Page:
New UK virus hospital turned away patients over staff shortage
London's temporary hospital set up to deal with coronavirus had to turn 30 patients away due to "staffing issues", The Guardian reported Wednesday, but the government insisted the claims were "misleading".
A planned transfer of seriously-ill patients to the 4,000-bed Nightingale Hospital in east London was "cancelled due to staffing issues", according to NHS documents seen by the newspaper. Staff at the facility, which has treated 41 patients since opening earlier this month, told the paper that they couldn't get enough critical care nurses based in other hospitals to work there.
But the government called the claims "misleading", saying the hospital was only intended as an emergency overflow if other facilities in the capital became overwhelmed. "It is misleading to suggest coronavirus patients are being turned away from NHS Nightingale due to a shortage of staff," said the health department. "NHS Nightingale has been set up to treat patients if the NHS was overwhelmed but thanks to the great work of selfless NHS staff, there is spare capacity in existing London hospitals to treat all coronavirus patients there instead."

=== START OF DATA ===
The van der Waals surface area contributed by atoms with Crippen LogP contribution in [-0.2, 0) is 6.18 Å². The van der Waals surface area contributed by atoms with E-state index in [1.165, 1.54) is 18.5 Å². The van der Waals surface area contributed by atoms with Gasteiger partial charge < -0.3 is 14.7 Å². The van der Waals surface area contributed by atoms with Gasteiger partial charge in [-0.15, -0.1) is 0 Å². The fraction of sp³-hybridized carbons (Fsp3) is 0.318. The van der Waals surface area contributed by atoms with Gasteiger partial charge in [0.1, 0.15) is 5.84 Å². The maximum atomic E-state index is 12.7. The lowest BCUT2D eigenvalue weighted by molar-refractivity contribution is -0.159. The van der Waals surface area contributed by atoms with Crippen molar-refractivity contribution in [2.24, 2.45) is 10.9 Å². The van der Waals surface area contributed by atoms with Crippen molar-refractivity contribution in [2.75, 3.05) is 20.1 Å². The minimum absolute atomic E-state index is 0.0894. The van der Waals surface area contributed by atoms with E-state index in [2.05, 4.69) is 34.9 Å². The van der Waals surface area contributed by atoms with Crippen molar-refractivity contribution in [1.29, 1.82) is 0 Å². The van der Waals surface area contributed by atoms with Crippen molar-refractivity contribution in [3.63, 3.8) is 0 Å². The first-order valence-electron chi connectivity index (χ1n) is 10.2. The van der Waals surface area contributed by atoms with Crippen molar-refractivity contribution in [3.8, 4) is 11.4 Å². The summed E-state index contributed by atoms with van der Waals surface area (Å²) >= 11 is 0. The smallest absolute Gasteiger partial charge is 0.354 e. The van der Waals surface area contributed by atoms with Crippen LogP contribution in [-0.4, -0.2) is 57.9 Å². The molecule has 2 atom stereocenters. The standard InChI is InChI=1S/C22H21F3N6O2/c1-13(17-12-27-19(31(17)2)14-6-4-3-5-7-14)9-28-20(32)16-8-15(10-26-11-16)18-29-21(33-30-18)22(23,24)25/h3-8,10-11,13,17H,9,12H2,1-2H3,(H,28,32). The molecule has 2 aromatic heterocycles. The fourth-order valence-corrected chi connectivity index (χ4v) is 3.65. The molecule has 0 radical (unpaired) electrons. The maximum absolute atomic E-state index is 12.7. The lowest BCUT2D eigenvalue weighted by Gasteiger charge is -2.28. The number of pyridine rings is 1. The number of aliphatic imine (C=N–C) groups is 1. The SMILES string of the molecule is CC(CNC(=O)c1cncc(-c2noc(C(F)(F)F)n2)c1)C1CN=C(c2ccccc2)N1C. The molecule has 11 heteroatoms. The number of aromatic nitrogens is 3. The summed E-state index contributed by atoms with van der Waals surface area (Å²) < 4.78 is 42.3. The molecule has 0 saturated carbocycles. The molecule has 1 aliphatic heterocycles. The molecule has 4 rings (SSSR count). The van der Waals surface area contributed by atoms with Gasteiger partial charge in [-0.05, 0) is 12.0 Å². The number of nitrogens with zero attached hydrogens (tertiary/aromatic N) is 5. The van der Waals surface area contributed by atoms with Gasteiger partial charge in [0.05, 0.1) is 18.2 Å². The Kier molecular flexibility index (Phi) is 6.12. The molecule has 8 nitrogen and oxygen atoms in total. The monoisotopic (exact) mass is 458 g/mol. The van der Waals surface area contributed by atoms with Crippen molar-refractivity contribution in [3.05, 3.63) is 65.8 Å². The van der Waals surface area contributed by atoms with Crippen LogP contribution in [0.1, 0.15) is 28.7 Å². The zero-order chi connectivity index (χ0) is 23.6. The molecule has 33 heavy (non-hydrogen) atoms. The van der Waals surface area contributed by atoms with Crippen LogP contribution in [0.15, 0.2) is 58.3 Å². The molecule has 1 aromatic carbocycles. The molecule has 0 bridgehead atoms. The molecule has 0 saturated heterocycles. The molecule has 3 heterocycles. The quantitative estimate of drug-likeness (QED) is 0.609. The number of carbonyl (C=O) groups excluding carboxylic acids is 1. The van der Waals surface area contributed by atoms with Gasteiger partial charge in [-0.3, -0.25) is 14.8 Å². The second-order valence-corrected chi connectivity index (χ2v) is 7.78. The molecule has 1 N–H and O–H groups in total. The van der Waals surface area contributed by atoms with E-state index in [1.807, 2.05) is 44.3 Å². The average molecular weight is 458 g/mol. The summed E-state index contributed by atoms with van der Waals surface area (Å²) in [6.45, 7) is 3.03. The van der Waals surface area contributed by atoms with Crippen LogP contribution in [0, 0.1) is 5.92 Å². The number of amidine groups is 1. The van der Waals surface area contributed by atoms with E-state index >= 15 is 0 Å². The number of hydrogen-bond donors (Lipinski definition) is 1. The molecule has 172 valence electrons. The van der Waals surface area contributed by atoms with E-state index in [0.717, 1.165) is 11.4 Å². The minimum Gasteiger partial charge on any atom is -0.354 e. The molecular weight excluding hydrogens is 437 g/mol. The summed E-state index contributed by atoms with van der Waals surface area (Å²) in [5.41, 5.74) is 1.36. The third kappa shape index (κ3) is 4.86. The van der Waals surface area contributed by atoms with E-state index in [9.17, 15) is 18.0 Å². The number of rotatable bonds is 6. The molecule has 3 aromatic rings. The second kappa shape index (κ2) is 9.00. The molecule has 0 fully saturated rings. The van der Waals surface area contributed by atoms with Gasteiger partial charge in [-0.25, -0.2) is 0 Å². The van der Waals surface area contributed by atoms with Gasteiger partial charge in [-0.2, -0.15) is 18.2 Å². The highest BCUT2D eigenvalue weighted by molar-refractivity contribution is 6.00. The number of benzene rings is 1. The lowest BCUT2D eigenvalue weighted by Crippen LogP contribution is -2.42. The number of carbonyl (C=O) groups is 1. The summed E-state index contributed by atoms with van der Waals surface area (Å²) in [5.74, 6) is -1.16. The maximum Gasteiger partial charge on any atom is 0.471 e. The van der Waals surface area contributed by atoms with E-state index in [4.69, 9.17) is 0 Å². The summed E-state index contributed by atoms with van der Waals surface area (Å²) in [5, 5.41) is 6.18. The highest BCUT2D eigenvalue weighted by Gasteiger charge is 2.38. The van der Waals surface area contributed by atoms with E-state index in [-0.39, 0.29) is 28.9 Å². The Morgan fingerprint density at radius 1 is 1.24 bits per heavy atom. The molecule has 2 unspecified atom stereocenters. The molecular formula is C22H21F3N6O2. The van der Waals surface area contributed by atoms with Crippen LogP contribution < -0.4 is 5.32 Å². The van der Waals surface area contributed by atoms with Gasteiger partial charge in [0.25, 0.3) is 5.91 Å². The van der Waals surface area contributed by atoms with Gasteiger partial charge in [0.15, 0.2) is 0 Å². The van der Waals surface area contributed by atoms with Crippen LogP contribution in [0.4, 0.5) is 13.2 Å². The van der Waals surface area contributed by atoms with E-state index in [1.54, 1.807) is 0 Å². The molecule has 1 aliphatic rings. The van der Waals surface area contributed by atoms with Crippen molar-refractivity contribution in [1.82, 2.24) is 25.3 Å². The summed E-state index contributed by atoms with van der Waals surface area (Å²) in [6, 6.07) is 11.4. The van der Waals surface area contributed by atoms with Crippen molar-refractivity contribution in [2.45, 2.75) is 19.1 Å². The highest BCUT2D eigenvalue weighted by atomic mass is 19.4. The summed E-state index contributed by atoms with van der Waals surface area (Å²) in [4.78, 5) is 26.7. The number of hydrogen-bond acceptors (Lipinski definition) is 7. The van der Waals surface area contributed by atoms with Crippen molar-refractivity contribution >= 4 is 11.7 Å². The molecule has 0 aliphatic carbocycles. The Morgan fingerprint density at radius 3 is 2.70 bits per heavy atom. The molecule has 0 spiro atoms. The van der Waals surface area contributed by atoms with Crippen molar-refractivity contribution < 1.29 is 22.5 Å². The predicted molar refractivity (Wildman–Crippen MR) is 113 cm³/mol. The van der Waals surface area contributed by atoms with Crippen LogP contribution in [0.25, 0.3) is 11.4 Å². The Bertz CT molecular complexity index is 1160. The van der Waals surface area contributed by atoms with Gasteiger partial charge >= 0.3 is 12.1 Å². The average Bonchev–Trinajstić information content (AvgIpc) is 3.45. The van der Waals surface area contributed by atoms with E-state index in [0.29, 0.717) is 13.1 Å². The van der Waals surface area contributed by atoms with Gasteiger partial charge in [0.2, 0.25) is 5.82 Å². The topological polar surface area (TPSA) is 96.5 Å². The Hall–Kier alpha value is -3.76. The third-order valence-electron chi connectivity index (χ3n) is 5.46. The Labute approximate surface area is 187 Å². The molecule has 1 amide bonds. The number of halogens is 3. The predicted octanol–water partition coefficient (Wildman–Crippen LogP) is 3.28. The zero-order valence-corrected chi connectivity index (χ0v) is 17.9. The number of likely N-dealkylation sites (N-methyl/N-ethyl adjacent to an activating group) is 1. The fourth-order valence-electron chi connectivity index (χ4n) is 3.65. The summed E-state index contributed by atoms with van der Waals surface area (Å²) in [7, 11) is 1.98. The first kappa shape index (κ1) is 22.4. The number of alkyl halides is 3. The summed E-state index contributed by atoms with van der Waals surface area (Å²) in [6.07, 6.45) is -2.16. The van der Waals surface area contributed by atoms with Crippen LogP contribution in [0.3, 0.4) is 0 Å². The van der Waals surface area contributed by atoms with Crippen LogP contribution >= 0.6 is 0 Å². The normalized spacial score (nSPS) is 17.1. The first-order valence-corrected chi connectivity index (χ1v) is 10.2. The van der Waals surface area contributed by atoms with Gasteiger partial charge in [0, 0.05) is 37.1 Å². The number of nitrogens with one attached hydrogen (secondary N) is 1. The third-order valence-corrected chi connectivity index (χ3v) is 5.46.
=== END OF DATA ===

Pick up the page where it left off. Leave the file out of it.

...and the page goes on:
An unnamed NHS leader told The Guardian that "we thought that London would be Italy and there would be more patients needing level 3 intensive care treatment by this stage. "But the expected doubling every three days in the number of patients needing to be admitted to ICU didn't happen."
Prince Charles opened the facility, at a convention centre in London's former industrial docklands area, in a high profile ceremony on April 3. NHS England's regional director David Sloman said this week that without the facility, London would face a "perfect storm of insufficient critical care capacity" when normal services are phased back in.
"When social distancing is relaxed, our plans for the future of London's healthcare will rely upon new models of care and treatment," he reportedly wrote in a leaked letter to health authorities in the capital. He added that it would see "sustained reliance on the expert site for critical care that the NHS Nightingale Hospital will provide".